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  • Online publication date: December 2014

10 - Introduction: Poetry and/or Enlightenment

from III - Enlightenment and Romantic Poetologies

Summary

That poetry and Enlightenment might be allies, that there might indeed be a ‘poetic Enlightenment’ discernible in eighteenth-century thought: this is one wager of this volume, and it is intriguingly and surprisingly taken up by the three essays which follow.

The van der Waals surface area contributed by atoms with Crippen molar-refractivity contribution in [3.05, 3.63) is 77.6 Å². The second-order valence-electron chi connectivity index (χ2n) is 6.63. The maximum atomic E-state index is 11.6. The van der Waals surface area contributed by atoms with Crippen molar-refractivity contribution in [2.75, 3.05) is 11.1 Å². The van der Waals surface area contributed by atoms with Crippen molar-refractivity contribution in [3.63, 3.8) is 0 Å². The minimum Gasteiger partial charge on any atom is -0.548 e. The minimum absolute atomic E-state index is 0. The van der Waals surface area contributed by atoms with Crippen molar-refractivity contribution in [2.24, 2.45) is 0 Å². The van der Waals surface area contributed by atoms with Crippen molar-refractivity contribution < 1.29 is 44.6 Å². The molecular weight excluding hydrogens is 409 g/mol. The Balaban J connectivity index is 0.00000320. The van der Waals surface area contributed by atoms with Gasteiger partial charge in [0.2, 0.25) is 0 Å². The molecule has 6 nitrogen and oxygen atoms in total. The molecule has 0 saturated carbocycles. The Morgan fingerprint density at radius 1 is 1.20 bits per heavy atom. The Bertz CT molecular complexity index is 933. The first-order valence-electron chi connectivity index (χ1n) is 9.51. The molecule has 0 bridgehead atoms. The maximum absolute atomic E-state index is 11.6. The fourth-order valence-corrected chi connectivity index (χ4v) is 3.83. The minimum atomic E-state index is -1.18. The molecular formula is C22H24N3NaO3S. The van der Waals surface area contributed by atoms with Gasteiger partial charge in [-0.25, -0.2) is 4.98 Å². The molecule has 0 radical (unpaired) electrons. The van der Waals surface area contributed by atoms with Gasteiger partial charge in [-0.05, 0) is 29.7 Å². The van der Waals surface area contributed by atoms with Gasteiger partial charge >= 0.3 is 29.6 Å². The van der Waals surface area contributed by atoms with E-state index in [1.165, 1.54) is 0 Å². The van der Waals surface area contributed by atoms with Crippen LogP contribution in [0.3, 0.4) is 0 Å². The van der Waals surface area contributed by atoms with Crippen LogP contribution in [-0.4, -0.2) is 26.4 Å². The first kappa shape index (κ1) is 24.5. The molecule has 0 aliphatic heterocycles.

Let me anticipate a question posed by Catherine Packham: ‘Where is poetry in the Scottish Enlightenment?’ Here are some possible answers: ballad collections; conjectural histories; antiquarian dissertations; the progress poem. The careers of Hugh Blair, James Beattie and Walter Scott. Late eighteenth-century British literati, antiquarians and poets allow us to pose Packham's question for a more general, not just a Scottish, Enlightenment. As Packham, Swift and Carboni suggest, poets themselves were vectors of Enlightenment discourse – at times anticipating certain nodes (see Carboni's Thomson forecasting Adam Smith's discourse on Man, sympathy and Nature), while also metabolizing crucial Enlightenment, or proto-Enlightenment, thought (for example, Shaftesbury's). The entanglement of poetry and Enlightenment is everywhere to be found in eighteenth-century British culture, if we have eyes to see and ears to hear. Consider the progressively enlightened protagonist Edwin in James Beattie's The Minstrel, tutored first by a balladeering Beldame and then into a sober maturity by a hermit historian. Consider the extraordinary proliferation of discourse around the Ossian poems, a discourse indebted to Scottish Enlightenment historiography. One might note, in numerous conjectural histories and literary-antiquarian essays, the repeated turns to poetry as evidence of a cultural stage. One might observe too the ascendancy and transformation of the progress poem (under which rubric we might include Beattie's Minstrel, John Clare's The Progress of Rhyme, or indeed, Wordsworth's Prelude). Consider Robert Wood's brilliant fusion of empirical and speculative inquiry in An Essay on the Original Genius of Homer (1769, 1775); or Walter Scott's Minstrelsy of the Scottish Border (1802'3), saturated in the discourses of moral philosophy, conjectural history and emergent political economy, as in his salute to ballads as possessing ‘considerable interest for the moral philosopher and general historian’. As these examples suggest, it is only a back-formation of a more rigidly imagined ‘modernity’ (or the strictures of a moth-eaten version of ‘romanticism’) that could ever imagine poetry and Enlightenment as opposed